I was able to get a walk-up 1st class ticket – RS 300, or CAD 2.85 – which is an observation car this morning. Basically, reclining seats, more leg-room, and big windows looking out the back. Same air conditioning as the other cars…

notice the fans on the ceiling

The train left promptly at 7:15 speeding through the northern suburbs of Colombo. Every few minutes a train would pass by southbound full to the gills with commuters. These trains were traverse seating, with many large doors, with a motor engine at one end, and a second driving cab at the other. There was only one other European in the car — from Germany. The rest of the 1/2 full car were Sri Lankin.

For the first half of the trip we sped on a double main-line, CWR (continuously welded rail), with concrete sleepers (ties) – infrastructure not unlike what we have on our main commuter lines. We were rising slowly (each station has a mean elevation noted) from sea level to 50m.

from the train, soon after leaving Colombo

rice paddies

Then the line split, and after the next station we left you quickly realized you were not on the main line anymore. What was before CTC (centralized traffic control) moved to station towers, with mechanical interlocking, with mechanically operated semaphores! As well, most crossings were manned, and manually lifted and put in place.

station before the climb – we were waiting for the morning train from Kandy

For the next part of the trip, we went up the side of the mountains to the highlands around Kandy. In 30 minutes we went from 50m to 500m, though 8 tunnels. It was a rather spectacular climb.

photos from the rise up the mountains to Kandy

Eventually we make it to Kandy. The station is a terminus station, with a junction to the line farther inland a few km from Kandy station. Outside the station grounds are teeming with tuks and busses. I grab a tuk and for more than the price of my train ticket, I am off to my hotel, which is actually outside of Kandy.

The noise in Sri Lanka is amazing. Horns, yelling, cars, exhaust, all at 10. And the exhaust. I cant imagine what the respiratory illness rates are here….

As I write this, I watch the container ships dock and leave the main port in Colombo. It is rather fascinating the watch the dance of the big container ships being berthed or taken to the ocean. The port barriers are removed just before the ships pass, and are quickly replaced. I wish I could take more photos, but here is a quick one I snapped:

Thoughts on DOH, Jordan, and service cultures

30 03 2008

Dad, I think this airport has changed since you last were here. It is actually not bad. I could not get my earlier flight, so I did in the end stay over at the Marriott Doha. A very nice hotel. Great service.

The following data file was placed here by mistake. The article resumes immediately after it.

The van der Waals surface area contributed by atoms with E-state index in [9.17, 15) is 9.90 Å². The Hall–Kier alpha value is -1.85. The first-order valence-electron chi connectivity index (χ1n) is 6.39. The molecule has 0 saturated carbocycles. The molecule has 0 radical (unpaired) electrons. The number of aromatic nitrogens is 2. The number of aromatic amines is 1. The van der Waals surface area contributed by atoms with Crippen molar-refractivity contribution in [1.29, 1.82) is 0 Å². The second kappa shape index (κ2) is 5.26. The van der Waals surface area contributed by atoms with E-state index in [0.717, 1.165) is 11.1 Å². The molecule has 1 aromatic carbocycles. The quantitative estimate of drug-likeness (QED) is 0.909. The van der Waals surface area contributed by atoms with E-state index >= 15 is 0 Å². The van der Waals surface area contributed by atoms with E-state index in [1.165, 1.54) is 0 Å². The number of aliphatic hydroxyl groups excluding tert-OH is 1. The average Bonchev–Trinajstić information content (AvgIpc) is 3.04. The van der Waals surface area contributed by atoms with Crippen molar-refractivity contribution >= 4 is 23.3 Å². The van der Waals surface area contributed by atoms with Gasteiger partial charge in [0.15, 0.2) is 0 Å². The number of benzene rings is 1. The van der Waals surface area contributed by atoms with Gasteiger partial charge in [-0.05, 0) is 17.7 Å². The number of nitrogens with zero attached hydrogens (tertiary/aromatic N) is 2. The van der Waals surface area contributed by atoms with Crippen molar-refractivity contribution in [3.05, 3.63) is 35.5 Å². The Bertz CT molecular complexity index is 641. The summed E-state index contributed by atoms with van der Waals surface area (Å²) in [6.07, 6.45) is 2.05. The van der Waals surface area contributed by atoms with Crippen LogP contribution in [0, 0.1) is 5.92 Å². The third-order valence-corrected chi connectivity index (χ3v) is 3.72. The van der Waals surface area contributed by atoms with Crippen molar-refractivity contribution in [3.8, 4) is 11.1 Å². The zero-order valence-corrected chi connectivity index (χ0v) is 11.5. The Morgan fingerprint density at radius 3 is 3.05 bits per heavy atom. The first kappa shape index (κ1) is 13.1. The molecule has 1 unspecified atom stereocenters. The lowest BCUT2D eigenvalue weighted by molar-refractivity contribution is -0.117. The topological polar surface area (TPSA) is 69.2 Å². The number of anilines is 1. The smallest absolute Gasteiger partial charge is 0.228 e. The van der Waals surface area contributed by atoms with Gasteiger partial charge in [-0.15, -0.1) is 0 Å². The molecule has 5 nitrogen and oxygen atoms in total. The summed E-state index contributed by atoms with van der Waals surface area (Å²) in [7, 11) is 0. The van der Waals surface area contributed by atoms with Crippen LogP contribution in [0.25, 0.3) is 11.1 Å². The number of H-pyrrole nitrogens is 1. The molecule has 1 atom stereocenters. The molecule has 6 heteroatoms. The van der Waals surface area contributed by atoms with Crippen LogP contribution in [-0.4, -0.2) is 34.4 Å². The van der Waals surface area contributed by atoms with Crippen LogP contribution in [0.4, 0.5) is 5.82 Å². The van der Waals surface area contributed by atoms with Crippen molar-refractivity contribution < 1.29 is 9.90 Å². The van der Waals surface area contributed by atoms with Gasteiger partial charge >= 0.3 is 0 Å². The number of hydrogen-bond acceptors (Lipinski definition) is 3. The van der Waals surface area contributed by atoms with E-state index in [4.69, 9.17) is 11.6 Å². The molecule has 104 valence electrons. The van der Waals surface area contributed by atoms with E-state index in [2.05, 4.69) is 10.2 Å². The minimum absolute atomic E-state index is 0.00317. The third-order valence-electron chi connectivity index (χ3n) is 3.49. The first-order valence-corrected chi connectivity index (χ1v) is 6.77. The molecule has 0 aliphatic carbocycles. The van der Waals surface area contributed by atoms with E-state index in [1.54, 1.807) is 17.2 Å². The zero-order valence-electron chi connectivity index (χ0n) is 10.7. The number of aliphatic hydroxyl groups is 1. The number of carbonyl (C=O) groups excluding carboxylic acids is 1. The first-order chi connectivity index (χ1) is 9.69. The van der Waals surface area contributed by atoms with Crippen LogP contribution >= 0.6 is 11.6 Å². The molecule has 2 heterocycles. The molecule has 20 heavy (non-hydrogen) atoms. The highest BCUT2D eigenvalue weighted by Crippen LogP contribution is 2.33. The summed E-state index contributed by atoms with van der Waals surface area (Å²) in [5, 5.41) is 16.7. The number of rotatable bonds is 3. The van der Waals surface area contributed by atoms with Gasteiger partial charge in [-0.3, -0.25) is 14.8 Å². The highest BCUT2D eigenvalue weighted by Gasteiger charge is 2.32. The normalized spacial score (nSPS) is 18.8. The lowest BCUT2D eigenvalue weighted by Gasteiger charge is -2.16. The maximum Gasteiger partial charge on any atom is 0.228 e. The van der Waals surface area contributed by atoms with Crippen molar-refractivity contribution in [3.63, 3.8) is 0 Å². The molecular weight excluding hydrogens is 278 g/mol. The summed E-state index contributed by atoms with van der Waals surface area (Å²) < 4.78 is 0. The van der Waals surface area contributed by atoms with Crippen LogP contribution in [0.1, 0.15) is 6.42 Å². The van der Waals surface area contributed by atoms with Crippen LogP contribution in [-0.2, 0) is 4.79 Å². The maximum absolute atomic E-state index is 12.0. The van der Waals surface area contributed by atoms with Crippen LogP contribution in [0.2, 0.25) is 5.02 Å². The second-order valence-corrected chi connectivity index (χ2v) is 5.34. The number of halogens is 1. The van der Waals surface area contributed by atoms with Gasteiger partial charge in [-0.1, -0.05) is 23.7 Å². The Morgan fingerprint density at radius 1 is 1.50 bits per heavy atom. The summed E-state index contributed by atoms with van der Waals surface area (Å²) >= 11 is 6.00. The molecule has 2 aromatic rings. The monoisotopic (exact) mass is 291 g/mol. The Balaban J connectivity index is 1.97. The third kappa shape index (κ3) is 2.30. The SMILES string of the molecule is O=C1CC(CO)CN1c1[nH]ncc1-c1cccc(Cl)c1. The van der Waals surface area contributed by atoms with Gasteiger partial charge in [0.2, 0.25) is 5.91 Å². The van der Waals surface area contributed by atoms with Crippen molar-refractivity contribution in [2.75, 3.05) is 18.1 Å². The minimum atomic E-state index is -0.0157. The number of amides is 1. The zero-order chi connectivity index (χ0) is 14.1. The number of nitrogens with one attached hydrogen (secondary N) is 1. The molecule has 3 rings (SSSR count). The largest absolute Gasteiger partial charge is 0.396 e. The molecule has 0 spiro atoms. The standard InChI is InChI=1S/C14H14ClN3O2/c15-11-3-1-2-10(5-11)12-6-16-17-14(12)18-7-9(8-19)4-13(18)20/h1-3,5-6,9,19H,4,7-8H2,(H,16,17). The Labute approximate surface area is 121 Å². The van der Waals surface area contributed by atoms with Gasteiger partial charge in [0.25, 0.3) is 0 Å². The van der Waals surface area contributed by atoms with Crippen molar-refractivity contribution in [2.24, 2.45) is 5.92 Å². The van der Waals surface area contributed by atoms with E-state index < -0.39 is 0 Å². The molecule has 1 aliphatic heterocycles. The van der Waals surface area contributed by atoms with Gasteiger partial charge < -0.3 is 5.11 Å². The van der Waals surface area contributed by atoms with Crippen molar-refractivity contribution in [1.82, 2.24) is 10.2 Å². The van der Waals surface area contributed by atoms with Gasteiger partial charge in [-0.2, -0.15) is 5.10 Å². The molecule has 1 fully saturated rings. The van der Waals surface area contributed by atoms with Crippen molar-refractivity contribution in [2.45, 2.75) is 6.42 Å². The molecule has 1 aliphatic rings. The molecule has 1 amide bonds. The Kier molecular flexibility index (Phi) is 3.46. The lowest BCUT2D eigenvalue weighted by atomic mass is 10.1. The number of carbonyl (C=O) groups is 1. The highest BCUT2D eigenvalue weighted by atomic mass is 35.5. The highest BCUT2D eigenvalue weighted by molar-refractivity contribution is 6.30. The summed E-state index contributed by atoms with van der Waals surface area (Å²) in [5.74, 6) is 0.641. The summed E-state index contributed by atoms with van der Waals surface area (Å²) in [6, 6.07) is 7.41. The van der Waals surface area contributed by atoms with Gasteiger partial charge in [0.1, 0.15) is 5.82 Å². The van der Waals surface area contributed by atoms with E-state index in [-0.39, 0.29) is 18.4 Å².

My plane at the gate in AMM

The relative culture shock of flying from Amman to Doha – 2 hours – was more striking than I imagined. Jordan is poor, not Africa poor, mind you, but definitely not Doha rich. But I think what most struck me is the difference in service between between two Marriotts – Petra and Doha – which I think speak a bit of the two cultures. If, of course, lots of money is a culture.

In Petra, when you went to a restaurant, there were allot of staff, but one quickly found the service wanting. It seemed that all the staff really wanted to do was lean back and have a smoke, and would only do something if yelled at by their immediate supervisor. Of course, the big issue is is that the supervisor really just wanted to lean back and have a smoke, unless of course he was yelled at by his supervisor. I think the General Manager of the Petra Marriott was leaning back having a smoke.

I decided to try to see what would happen if I yelled. The afternoon after seeing Petra, I decided to sit on the balcony over the mountains writing postcards, having a Pepsi Diet, and maybe a late lunch. An hour after the first Pepsi and no sign of any staff interested in helping, I went and yelled at the front desk. Not too loudly, or too much, but I did yell. I then went to my room for a nap. When I came back that night, I noticed an improved level of service.

*shrugs* Different cultures. 🙂

Sunset over Saudi Arabia

The Marriott Doha was, on the other hand, generally has a culture of buying the best service they could from around the world. The owners laid down a list of what they wanted, and they would pay of it. You had a feeling that if you they did not get it, they would just go out and pay someone else for it. Even given that, service felt warm and genuine. Talking to the restaurant manager, of all the countries he had worked in, he found Qatar the best.

Well, I am finishing up this post on the flight from Doha to Colombo. A plane that seats 335 people with 57 on board. This is definately the flight of the migrant worker. I was on an A330-300 from Amman, a plane rather bigger than this A300-600, but it sat nearly 100 people less than this aircraft. Another observation: the front of the plane is all Caucasian, bussed in from a different terminal, while I am the only non-Sri Lankin in Economy. Not that I am surprised…

Up next is three nights in Sri Lanka, with a day in Kandy if I can arrange transportation.


Update – since I wrote this, I came into Colombo. The drive in made Amman look like Saskatoon, and it is a Sunday 🙂 Plane was empty (it seems all of them are, according to the Hilton fellow at the Airport). Going tomorrow to see about train tickets to Kandy tomorrow…